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Panelists: Jobless IT workers should reinvent themselves

By Thomas Hoffman
September 26, 2002 12:00 PM ET

Computerworld - NEW YORK -- Out-of-work IT workers in the U.S. upset about lower-cost H-1B and L-1 workers and offshore outsourcing firms wresting away their jobs should accept that highly skilled, cheap foreign labor is here to stay and instead broaden their own talents beyond programming acumen.
That was the message this week from panelists who spoke at Northboro, Mass.-based Brainstorm Group Inc.'s Nearshore & Offshore Outsourcing conference here.
"There's certainly a feeling out there that [offshore programming is] a threat to American IT workers," said Larry Gordon, vice president of marketing at Cognizant Technology Solutions Corp., a Teaneck, N.J.-based custom software developer with offshore programming interests in India. Gordon spoke on a global sourcing panel moderated by Computerworld.





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"Programming is becoming commoditized. If you can do programming for $20, $25 an hour, why would you pay $150 an hour?" said Amit Govil, managing director and CEO of Sapient India in New Delhi.
H-1B visas allow skilled foreigners, many of them in the IT field, to work in the U.S. for up to six years. The number of H-1B visas issued is restricted by a quota set by Congress.
The L-1 visa program allows multinational companies to transfer overseas workers to the U.S. after they have been employed by the company for at least one year. There are no caps on the number of L-1 visas.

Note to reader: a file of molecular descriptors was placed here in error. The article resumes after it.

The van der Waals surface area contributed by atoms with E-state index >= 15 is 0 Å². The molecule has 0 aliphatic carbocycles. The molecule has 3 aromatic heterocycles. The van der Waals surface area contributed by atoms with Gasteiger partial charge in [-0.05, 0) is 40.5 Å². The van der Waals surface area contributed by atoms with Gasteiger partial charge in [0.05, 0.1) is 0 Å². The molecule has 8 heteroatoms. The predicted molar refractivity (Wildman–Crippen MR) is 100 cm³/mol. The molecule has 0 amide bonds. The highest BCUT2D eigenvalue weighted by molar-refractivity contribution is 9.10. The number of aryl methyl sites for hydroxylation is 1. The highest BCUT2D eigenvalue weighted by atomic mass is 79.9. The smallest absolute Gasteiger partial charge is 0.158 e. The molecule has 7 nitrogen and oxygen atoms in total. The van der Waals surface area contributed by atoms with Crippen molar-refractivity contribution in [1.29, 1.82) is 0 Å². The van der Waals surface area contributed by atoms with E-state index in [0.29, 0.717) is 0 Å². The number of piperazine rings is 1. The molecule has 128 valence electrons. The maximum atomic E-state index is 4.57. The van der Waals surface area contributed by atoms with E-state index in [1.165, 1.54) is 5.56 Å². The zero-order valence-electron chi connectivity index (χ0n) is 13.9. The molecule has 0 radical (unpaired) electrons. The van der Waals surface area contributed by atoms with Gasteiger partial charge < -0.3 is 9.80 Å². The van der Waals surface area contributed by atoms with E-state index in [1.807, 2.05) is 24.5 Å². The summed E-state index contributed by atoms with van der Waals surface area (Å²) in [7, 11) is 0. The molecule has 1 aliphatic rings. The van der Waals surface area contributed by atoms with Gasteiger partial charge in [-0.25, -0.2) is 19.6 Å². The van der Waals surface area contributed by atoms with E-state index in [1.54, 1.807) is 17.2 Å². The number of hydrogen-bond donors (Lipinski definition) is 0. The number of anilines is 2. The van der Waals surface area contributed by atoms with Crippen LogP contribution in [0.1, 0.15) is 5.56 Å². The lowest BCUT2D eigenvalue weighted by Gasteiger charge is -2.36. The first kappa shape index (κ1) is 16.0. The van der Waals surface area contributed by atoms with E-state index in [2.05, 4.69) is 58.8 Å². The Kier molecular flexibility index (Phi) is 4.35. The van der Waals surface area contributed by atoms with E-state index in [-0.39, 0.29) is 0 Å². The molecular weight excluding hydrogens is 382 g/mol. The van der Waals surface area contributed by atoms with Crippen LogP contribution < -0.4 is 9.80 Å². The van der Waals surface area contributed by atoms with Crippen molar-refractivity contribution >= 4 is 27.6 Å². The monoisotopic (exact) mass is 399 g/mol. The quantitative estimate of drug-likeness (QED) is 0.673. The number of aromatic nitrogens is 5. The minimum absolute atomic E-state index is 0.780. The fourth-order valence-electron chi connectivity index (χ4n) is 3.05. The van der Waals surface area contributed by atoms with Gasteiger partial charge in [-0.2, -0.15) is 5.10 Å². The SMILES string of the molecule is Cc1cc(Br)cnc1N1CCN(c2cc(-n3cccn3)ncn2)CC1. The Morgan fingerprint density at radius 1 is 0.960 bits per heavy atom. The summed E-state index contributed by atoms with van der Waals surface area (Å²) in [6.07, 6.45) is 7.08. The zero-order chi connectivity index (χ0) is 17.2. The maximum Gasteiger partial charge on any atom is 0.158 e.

The growing unemployment of U.S. technologists "is a very serious problem," said Kent Bauer, principal consultant at GRT Corp., a Stamford, Conn.-based data management consultant with operations in Russia.
Bauer suggested that American IT workers should consider "moving up the food chain" and working more closely with business units to help steer big projects like enterprise resource management (ERP) and customer relationship management (CRM) initiatives.
Govil agrees with Bauer that American technologists should act as a "bridge" between IT and the businesses they serve "by becoming planners and organizers" in charge of implementing "conceptual solutions," he said.
Srinivas Raghavan, an engagement manager at American International Group Inc. for Troy, Mich.-based outsourcer Syntel Inc., says there are "huge opportunities" for U.S. IT workers to bundle their expertise in communications and integration skills.
Those skills, Raghavan said, could be used by a growing number of companies that are focusing on further integrating e-business and other types of applications throughout their organizations.




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